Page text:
- The Washington Times - Wednesday, September 10, 2008

TOWSON, Md. (AP) | The homecoming celebrations for Olympian Michael Phelps will be Oct. 4, and tens of thousands are expected, officials said Tuesday.

The “Parade of Gold” will be in Towson, north of Baltimore and in Phelps’ hometown, and will be followed by a “Star-Spangled Salute” with music and fireworks at Fort McHenry later that evening.

Mr. Phelps won a record eight gold medals at the Beijing Olympics last month. The events next month also will honor fellow swimmer and Olympic silver-medalist Katie Hoff, of Towson, and Paralympic gold-medalist Jessica Long, of Middle River.

County, city and state officials are asking businesses to contribute $300,000 for the events.

Katie Hoff’s mother, Jeanne, said her daughter was touched by people embracing her as their own.

“A big part of it has been that support,” she said.

Mr. Phelps’ mother, Debbie, said athletes are models for the next generation and she is proud of her son sending out a message of believing in one’s self.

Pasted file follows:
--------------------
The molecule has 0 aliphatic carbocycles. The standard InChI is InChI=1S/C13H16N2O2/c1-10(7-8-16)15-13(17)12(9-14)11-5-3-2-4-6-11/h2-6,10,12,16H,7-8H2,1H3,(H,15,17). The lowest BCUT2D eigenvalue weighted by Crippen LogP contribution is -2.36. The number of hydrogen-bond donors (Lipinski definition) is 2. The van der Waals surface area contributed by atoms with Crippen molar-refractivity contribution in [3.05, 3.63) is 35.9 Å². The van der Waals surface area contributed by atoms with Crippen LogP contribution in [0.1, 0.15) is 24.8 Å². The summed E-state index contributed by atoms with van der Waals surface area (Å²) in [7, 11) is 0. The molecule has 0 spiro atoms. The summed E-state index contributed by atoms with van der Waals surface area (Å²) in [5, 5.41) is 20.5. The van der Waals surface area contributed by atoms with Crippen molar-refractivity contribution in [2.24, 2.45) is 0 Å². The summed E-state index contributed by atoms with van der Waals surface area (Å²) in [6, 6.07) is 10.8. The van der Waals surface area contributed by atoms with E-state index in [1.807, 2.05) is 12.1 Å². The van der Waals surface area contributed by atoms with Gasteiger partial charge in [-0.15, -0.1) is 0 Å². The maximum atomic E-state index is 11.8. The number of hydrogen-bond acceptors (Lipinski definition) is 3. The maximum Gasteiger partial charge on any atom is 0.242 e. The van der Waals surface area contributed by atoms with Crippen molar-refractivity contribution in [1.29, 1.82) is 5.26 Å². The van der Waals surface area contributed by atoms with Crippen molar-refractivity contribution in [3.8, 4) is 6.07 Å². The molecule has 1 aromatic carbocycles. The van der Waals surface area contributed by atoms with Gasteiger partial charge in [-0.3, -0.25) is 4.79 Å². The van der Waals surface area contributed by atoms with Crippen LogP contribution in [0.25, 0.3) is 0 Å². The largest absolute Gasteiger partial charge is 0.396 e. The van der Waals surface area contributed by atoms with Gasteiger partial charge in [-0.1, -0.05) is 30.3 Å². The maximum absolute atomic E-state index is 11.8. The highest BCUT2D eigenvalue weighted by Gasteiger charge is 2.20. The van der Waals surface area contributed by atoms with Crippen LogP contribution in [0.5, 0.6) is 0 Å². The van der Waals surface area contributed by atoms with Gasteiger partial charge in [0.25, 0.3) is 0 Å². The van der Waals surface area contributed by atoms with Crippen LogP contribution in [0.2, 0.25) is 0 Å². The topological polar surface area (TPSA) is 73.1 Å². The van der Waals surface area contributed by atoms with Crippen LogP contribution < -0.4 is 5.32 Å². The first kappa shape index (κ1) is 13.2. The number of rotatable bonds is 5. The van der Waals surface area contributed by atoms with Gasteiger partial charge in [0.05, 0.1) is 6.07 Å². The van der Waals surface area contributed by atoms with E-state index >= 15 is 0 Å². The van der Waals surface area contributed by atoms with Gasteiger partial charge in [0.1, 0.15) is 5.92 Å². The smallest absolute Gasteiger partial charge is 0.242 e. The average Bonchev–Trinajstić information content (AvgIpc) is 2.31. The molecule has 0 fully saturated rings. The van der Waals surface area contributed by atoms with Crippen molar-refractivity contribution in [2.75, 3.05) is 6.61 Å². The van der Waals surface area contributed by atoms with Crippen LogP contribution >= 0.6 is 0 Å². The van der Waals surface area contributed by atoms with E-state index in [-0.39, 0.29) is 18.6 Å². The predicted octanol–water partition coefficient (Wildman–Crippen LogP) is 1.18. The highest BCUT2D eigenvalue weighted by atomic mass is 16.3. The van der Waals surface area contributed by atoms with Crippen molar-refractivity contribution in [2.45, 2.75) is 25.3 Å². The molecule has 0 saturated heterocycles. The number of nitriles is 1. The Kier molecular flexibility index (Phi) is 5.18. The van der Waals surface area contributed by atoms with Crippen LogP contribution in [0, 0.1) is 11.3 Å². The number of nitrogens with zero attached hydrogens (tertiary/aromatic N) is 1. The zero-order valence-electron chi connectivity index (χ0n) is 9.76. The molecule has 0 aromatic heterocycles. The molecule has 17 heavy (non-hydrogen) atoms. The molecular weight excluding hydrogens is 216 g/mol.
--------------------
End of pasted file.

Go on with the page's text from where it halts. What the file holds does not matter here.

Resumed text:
Baltimore County Executive James T. Smith Jr., said jokingly that Towson is now the center of the swimming universe and that he watched the Olympics while he recovered from heart-bypass surgery.

“I couldn’t have asked for better therapy,” he said.

Mr. Smith was joined for the announcement in the library of Mr. Phelps’ alma mater, Towson High School, by Gov. Martin O’Malley and Baltimore Mayor Sheila Dixon, the school’s marching band and cheerleaders.

As a student at the school, Mr. Phelps was low-key and down to earth, said Principal Jane N. Barranger. Their nickname for him is the “Golden General” after the school’s mascot.

“We all knew he was going to go to the Olympics,” Mrs. Barranger said.

Some of the students who attended the announcement said the fact that Mr. Phelps’ hometown-hero status makes his achievements especially inspiring.

“He walked the same halls I walk, ” said Janae Johnson, a 17-year-old senior at Towson High. “It makes it more real.”

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